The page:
An idea for initiated measure reform: require that they be simple
Legislating at the ballot box is a foolish way to make public policy.
That said, there is a widespread fetish in American society for direct democracy, and so we’re stuck with initiated measures. A crap shoot of a process that lets deep pocketed interests pay professional signature collectors to put their hobby horse issues on the ballot, completely bypassing our elected officials and the rigorous legislative process.
But state lawmakers are considering reforms to that process in an attempt to improve it. They’ve convened an interim committee to study reforms.
That the process needs improving is obvious.
The medical marijuana ballot measure, for instance, was so poorly written that it didn’t actually decriminalize medical marijuana. Had the Legislature not acted after the ballot measure passed it would have taken a second ballot measure to correct the issue and actually, you know, legalize medical marijuana.
Why did nobody catch this glaring error? Probably because the medical marijuana measure was hugely complicated, consisting of dozens of pages of dense legal language that few if any voters bothered to read.
If I told you that state lawmakers weren’t bothering to read the laws they were voting on you’d probably be upset. Why should we be any less exercised at evidence of the electorate failing to read and understand laws they vote on?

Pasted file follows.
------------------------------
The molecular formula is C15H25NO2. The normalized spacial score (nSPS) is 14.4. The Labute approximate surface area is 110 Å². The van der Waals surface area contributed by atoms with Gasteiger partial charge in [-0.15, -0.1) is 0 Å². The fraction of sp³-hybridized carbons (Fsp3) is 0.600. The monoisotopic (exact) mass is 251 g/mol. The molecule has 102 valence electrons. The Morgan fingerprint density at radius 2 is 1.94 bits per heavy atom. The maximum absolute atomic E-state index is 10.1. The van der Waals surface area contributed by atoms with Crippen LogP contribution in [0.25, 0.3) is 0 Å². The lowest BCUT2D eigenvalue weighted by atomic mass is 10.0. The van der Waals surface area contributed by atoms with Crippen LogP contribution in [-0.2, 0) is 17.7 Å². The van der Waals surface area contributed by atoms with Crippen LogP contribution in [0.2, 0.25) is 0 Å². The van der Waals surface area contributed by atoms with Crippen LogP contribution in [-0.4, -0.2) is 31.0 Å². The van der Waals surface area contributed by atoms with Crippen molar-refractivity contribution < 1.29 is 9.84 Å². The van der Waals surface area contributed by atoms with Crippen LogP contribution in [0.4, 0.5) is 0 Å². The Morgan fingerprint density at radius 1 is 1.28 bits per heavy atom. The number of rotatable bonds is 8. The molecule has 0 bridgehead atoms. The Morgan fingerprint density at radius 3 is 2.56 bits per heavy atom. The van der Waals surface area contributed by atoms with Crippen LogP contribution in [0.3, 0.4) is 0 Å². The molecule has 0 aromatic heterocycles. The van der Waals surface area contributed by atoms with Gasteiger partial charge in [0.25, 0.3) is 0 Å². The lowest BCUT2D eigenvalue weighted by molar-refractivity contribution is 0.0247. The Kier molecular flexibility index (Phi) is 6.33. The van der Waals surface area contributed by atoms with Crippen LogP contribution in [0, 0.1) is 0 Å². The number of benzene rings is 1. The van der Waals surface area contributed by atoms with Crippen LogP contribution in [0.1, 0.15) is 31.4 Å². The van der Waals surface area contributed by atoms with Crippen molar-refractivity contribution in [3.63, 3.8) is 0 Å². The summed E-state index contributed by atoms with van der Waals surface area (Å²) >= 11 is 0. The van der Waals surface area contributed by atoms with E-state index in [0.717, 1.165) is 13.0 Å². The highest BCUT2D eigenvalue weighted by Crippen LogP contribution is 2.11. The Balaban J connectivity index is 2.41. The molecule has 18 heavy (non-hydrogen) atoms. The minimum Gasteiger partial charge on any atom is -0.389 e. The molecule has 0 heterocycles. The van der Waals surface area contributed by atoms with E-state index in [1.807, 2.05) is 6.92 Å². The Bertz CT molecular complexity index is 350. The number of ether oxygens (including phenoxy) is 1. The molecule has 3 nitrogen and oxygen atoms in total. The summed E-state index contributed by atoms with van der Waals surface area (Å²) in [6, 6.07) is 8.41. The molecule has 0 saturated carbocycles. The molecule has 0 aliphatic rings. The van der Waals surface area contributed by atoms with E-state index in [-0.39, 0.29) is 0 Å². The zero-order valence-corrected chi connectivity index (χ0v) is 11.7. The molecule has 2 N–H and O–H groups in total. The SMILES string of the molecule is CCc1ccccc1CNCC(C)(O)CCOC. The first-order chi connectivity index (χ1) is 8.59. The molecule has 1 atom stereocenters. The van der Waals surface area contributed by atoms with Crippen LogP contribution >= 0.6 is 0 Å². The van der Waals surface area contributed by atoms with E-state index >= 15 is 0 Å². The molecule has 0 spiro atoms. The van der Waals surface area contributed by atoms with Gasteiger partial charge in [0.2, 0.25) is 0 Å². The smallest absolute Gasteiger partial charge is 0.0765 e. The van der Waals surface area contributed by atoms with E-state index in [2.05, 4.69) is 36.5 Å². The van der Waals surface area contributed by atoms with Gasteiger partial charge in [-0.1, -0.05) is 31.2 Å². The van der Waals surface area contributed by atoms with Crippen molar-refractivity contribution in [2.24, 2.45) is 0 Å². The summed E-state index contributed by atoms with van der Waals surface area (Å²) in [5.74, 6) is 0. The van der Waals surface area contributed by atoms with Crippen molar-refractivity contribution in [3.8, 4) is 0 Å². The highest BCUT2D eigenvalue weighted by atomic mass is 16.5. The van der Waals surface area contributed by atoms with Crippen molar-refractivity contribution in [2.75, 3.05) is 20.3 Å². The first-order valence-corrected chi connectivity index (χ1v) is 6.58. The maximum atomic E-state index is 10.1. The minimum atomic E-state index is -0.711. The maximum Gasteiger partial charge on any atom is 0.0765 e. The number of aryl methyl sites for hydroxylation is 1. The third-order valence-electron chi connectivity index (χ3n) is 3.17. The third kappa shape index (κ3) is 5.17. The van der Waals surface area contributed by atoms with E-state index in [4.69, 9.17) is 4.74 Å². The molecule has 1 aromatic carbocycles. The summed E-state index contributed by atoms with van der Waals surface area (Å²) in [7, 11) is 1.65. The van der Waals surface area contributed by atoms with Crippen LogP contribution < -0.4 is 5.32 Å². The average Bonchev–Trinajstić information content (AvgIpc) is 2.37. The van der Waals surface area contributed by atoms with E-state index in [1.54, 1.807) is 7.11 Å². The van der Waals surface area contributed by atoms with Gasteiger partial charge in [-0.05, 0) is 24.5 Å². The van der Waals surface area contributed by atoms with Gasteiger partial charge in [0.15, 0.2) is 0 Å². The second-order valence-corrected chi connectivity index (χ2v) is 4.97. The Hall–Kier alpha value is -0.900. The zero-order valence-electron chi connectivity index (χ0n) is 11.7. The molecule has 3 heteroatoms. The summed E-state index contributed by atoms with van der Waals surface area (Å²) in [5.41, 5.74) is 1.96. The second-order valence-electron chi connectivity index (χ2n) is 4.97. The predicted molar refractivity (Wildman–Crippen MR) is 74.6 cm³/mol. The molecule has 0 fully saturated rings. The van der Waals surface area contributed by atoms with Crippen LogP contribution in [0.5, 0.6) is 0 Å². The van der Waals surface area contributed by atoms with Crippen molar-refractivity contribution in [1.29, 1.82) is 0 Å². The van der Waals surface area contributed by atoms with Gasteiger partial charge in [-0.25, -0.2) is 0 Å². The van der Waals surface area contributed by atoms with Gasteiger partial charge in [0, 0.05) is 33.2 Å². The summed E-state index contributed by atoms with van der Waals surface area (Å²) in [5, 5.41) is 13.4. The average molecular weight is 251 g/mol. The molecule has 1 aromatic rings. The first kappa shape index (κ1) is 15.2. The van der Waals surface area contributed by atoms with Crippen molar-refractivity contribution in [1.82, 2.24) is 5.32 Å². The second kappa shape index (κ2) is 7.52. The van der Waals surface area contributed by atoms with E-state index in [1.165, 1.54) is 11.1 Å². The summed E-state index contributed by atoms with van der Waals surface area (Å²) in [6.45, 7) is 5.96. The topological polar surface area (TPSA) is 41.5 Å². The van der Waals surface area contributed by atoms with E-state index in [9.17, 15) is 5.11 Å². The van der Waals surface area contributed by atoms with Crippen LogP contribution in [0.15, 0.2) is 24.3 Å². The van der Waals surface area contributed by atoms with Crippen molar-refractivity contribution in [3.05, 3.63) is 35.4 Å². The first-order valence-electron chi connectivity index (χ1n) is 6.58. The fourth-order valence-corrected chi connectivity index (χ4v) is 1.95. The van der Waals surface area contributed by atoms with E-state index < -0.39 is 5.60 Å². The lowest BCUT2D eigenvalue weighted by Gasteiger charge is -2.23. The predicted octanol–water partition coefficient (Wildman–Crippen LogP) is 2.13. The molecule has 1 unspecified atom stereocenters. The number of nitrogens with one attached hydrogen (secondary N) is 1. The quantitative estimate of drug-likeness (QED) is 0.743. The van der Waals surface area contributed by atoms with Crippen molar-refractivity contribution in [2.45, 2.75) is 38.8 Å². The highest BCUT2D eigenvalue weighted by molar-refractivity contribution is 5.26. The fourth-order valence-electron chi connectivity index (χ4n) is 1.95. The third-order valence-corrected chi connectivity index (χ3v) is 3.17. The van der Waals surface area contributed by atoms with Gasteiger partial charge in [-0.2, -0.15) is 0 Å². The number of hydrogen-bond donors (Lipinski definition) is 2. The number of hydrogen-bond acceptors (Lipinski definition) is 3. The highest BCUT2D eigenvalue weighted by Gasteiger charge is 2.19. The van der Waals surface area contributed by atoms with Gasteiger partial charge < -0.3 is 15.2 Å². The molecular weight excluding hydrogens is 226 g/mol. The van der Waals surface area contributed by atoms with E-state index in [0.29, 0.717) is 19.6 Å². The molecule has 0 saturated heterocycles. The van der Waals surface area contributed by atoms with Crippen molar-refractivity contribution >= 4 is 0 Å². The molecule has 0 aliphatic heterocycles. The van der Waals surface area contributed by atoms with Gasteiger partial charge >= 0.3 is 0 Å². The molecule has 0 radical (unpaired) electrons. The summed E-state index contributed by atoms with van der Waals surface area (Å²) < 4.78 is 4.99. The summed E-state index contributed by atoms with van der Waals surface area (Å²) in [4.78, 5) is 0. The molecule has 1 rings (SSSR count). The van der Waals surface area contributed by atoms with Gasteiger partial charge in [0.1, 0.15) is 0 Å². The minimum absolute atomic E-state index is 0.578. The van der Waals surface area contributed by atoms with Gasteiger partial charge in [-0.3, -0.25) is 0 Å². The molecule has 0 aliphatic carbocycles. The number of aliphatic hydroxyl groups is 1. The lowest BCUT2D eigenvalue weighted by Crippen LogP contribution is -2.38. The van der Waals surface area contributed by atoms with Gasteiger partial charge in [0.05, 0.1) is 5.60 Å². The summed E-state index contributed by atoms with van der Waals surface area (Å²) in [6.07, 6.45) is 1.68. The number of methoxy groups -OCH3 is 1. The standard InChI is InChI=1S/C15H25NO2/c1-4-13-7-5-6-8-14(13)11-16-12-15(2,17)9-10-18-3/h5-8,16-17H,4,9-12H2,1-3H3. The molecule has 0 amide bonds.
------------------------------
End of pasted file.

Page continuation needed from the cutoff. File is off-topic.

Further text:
The debacle surrounding Marsy’s Law, the so-called “victims rights” ballot measure inserted into our state constitution, represents another problem with initiated measures.
The campaign behind the measure was backed by millions of dollars from California billionaire Henry Nicholas. It passed, over the nearly unanimous objections of the state’s legal and victim advocacy communities, because those objections were drowned out by an expensive marketing campaign.
Now we’re stuck with the law and it’s causing real problems, not the least of which is law enforcement agencies using it as an excuse to keep secret information about crimes that’s traditionally been public record.
Which brings me to the point of this column. North Dakota should consider a provision like one in Montana which prohibits a single ballot measure from making multiple changes to the law.
Interestingly, that requirement was the reason why the Montana Supreme Court struck down that state’s iteration of Marsy’s Law. They argued that the measure’s multiple changes to the state constitution weren’t closely related and thus the measure itself was illegal.
The benefit of such a requirement is obvious. It would ensure that ballot measures are simpler and easier to understand.
Let’s face it, most voters probably aren’t going to read the ballot measures they’re voting on anyway. Which is why, in a perfect world, we’d rid ourselves of initiated measures.
But since that’s a pipe dream, perhaps a requirement for simpler and more focused measures would help enable voters to make better decisions.